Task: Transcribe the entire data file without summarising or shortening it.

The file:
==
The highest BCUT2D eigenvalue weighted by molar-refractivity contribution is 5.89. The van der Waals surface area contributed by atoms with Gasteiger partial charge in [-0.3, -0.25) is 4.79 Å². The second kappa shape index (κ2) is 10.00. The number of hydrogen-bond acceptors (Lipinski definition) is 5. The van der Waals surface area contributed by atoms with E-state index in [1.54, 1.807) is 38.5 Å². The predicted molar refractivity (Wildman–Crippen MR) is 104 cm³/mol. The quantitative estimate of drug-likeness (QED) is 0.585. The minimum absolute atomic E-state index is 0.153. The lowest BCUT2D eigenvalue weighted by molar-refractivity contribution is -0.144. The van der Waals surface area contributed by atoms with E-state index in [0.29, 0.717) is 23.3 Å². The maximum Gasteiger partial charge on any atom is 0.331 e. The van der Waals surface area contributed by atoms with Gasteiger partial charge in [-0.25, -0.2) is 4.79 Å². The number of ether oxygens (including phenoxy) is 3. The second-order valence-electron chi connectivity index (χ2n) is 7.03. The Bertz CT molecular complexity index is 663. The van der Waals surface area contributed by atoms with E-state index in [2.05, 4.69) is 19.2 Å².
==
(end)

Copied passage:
The highest BCUT2D eigenvalue weighted by molar-refractivity contribution is 5.89. The van der Waals surface area contributed by atoms with Gasteiger partial charge in [-0.3, -0.25) is 4.79 Å². The second kappa shape index (κ2) is 10.00. The number of hydrogen-bond acceptors (Lipinski definition) is 5. The van der Waals surface area contributed by atoms with E-state index in [1.54, 1.807) is 38.5 Å². The predicted molar refractivity (Wildman–Crippen MR) is 104 cm³/mol. The quantitative estimate of drug-likeness (QED) is 0.585. The minimum absolute atomic E-state index is 0.153. The lowest BCUT2D eigenvalue weighted by molar-refractivity contribution is -0.144. The van der Waals surface area contributed by atoms with E-state index in [0.29, 0.717) is 23.3 Å². The maximum Gasteiger partial charge on any atom is 0.331 e. The van der Waals surface area contributed by atoms with Gasteiger partial charge in [-0.25, -0.2) is 4.79 Å². The number of ether oxygens (including phenoxy) is 3. The second-order valence-electron chi connectivity index (χ2n) is 7.03. The Bertz CT molecular complexity index is 663. The van der Waals surface area contributed by atoms with E-state index in [2.05, 4.69) is 19.2 Å².